LAS VEGAS (AFP) - Hillary Clinton fired up a crowd during her first major rally in months after a strong Democratic debate performance, vowing to back President Barack Obama's immigration reform efforts.
Smiling and appearing relaxed, the Democratic frontrunner carefully avoided references to her opponents, especially her strongest rival, Senator Bernie Sanders.
"I really don't like what the Republicans are saying about immigrants," the former secretary of state told supporters on Wednesday (Oct 14).
"We are a nation of immigrants, built by immigrants.
"Immigration is who we are, look at us."
Reform of America's immigration system has been a hot-button issue of the 2016 presidential campaign.
Republican candidate Donald Trump, a billionaire real estate developer who has never held elected office, has stoked the fire by vowing to expel immigrants illegally in the United States and to build a wall on the US-Mexico border, if he's elected.
He has also proposed repealing the constitutional right to citizenship of anyone born on US soil.
Clinton accused her Republican rivals of "doing a great damage to our nation by their insults and their attacks." "So as your president, I will certainly work hard on an immigration reform," she promised, vowing to preserve the executive orders President Barack Obama issued to ease deportations of certain groups of immigrants.
- 'Feeling lucky' in Vegas -
Earlier, Clinton scored an endorsement from the International Union of Painters and Allied Trades.
"I'm feeling really lucky in Las Vegas," Clinton joked after visiting a union training facility.
"Getting the endorsement of this union and the members you represent, and what it means to really focus on the trades - it doesn't get any better than that."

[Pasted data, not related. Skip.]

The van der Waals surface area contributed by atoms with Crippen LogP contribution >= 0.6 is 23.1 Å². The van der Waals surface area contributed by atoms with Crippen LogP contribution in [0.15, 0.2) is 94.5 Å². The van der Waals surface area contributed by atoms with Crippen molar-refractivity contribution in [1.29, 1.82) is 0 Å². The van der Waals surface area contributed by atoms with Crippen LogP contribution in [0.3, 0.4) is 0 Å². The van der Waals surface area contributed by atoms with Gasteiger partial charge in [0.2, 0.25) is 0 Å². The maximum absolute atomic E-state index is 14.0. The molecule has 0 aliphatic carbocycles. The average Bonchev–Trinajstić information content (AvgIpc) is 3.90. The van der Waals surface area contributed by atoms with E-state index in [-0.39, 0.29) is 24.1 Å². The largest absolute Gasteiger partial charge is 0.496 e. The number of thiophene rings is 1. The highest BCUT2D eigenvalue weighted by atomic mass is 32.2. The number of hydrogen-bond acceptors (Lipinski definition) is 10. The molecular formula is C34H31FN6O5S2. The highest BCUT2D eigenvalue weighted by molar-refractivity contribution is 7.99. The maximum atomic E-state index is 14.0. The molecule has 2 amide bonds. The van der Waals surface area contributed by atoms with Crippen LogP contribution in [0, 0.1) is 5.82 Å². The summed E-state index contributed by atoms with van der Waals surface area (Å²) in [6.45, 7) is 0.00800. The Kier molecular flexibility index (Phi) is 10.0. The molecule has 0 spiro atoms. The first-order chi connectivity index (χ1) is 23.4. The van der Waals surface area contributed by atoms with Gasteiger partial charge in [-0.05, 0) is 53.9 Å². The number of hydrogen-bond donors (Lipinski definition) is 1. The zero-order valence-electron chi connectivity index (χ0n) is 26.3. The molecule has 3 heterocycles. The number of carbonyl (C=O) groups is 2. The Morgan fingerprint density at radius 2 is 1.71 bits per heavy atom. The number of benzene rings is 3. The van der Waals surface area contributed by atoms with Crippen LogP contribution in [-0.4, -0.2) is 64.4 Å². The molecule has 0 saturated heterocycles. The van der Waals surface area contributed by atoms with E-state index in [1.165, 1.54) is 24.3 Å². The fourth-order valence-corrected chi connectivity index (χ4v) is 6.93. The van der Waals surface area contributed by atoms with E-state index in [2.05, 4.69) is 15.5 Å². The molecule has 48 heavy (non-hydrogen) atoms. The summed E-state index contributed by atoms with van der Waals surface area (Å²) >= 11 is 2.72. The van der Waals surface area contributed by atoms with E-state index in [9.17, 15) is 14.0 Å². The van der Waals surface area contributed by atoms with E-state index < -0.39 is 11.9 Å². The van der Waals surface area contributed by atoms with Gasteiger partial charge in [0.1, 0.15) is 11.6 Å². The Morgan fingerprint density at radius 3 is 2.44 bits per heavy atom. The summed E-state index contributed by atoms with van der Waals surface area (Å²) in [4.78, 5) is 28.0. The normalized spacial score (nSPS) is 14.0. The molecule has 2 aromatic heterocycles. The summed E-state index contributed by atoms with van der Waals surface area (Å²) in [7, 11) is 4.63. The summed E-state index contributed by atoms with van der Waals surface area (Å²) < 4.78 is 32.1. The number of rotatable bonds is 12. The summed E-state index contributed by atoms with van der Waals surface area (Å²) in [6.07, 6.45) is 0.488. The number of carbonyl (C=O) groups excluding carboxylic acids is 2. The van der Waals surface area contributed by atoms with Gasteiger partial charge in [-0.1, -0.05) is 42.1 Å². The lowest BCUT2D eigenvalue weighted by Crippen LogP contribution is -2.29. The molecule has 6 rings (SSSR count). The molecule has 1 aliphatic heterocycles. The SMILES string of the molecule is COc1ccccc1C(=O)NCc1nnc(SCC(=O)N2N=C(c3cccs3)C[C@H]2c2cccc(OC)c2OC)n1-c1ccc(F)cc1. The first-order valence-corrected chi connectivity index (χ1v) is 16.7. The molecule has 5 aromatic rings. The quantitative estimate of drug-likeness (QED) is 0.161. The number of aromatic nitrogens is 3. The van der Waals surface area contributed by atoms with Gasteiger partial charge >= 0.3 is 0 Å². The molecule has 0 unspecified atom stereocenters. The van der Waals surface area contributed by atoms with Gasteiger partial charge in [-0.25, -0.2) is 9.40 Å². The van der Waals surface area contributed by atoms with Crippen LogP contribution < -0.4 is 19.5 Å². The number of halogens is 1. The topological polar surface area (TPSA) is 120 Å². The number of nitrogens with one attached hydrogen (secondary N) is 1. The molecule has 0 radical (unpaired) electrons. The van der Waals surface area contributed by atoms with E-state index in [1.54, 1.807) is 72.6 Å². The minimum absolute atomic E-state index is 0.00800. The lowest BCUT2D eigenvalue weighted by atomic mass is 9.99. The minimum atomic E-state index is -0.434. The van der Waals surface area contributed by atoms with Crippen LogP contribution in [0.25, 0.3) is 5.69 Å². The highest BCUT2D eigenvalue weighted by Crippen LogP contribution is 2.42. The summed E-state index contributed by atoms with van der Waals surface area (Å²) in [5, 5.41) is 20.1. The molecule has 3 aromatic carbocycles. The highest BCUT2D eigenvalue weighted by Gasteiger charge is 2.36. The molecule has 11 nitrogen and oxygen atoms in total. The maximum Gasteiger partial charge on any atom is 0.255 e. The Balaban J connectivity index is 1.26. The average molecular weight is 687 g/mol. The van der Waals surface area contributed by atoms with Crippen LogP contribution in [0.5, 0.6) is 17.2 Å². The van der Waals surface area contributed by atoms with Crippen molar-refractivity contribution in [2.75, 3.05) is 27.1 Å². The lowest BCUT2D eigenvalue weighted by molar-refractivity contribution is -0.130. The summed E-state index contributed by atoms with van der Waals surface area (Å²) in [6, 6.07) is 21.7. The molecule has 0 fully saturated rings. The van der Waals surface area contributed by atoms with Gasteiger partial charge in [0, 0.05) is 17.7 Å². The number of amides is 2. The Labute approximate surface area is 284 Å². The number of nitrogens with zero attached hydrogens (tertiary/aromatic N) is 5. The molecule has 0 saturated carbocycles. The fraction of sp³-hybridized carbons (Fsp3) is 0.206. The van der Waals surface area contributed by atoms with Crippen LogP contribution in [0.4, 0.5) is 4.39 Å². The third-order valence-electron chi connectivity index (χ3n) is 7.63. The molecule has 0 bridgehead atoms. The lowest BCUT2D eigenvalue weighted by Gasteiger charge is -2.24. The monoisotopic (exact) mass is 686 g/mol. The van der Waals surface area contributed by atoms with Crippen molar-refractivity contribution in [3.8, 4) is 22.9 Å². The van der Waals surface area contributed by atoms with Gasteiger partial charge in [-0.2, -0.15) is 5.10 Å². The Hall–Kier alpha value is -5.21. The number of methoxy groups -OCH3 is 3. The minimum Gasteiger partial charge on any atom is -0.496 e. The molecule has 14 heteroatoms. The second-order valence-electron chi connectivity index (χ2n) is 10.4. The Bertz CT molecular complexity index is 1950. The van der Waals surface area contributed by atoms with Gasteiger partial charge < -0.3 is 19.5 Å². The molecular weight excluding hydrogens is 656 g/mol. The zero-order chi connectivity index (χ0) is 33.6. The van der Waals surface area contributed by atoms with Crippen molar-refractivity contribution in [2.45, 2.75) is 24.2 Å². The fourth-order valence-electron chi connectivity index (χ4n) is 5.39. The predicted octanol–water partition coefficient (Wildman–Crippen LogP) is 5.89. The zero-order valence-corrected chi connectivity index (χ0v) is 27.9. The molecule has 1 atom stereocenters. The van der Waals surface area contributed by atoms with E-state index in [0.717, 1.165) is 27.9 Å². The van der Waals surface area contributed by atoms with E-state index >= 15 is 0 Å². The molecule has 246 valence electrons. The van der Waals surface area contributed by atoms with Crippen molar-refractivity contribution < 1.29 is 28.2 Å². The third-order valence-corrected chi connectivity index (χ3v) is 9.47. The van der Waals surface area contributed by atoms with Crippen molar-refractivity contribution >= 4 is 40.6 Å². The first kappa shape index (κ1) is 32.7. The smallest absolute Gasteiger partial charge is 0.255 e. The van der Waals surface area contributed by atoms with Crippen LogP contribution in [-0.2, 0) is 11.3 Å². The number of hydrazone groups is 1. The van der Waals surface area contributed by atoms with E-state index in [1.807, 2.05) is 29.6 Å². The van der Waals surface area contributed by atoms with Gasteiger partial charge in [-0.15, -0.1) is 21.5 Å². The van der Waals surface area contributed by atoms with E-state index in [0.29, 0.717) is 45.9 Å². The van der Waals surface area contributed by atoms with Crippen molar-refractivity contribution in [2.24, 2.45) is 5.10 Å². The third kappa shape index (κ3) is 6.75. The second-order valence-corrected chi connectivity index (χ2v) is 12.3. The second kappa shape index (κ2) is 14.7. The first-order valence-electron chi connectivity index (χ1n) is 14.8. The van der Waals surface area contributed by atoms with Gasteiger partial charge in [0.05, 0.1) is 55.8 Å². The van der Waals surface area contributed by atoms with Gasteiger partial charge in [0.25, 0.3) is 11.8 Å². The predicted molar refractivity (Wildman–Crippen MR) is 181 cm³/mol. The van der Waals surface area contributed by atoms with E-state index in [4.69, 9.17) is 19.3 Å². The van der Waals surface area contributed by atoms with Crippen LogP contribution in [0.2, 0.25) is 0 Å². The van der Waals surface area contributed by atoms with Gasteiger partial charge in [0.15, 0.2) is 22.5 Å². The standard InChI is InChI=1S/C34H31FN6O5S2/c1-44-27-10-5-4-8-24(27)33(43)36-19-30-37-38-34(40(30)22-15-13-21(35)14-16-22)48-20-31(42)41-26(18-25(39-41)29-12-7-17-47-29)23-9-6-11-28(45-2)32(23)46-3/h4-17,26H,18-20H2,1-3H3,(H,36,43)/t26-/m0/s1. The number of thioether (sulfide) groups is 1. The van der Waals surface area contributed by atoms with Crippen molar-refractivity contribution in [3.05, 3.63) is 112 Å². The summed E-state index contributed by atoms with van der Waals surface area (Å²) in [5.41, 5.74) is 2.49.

Turning to the economy, Clinton focused on her plans to boost employment and raise wages.
"We're gonna start by creating more jobs by actually investing in putting people to work to build and maintain our roads, our bridges, our airports," Clinton said.
She vowed to change the tax system so that "the wealthy pay more and give the middle class a tax cut." "It's time we start rebuilding the middle class," Clinton added.
About 2,500 people gathered at a nature reserve in Las Vegas to see Clinton, according to her security service. Many carried banners supporting the candidate.
"The toughest part is going to be the primary, and it won't be like last time (in 2008) because this time she has a huge amount of the minority vote because Barack Obama took a lot of the minority vote," said retiree Tony Kouffman, 75.
Clinton's strong debate performance on Tuesday saw her deftly parrying her rivals' attacks on her political judgment and her 2002 vote for the Iraq war.
That left her the undisputed frontrunner less than four months before the first votes are cast in the Democratic primary race.
"One of the reasons it was good is because we were actually talking about what a president should be doing to make sure you have the support you need to make the most out of your lives," Clinton told supporters.
Retired teacher Nancy Haag, said Clinton's decades of experience as first lady, senator and top US diplomat mean she has what it takes to be the next president.
"I expect to see the next woman president," Haag said. "I like her honesty and her consistency and her willingness to do whatever it takes to move the country forward."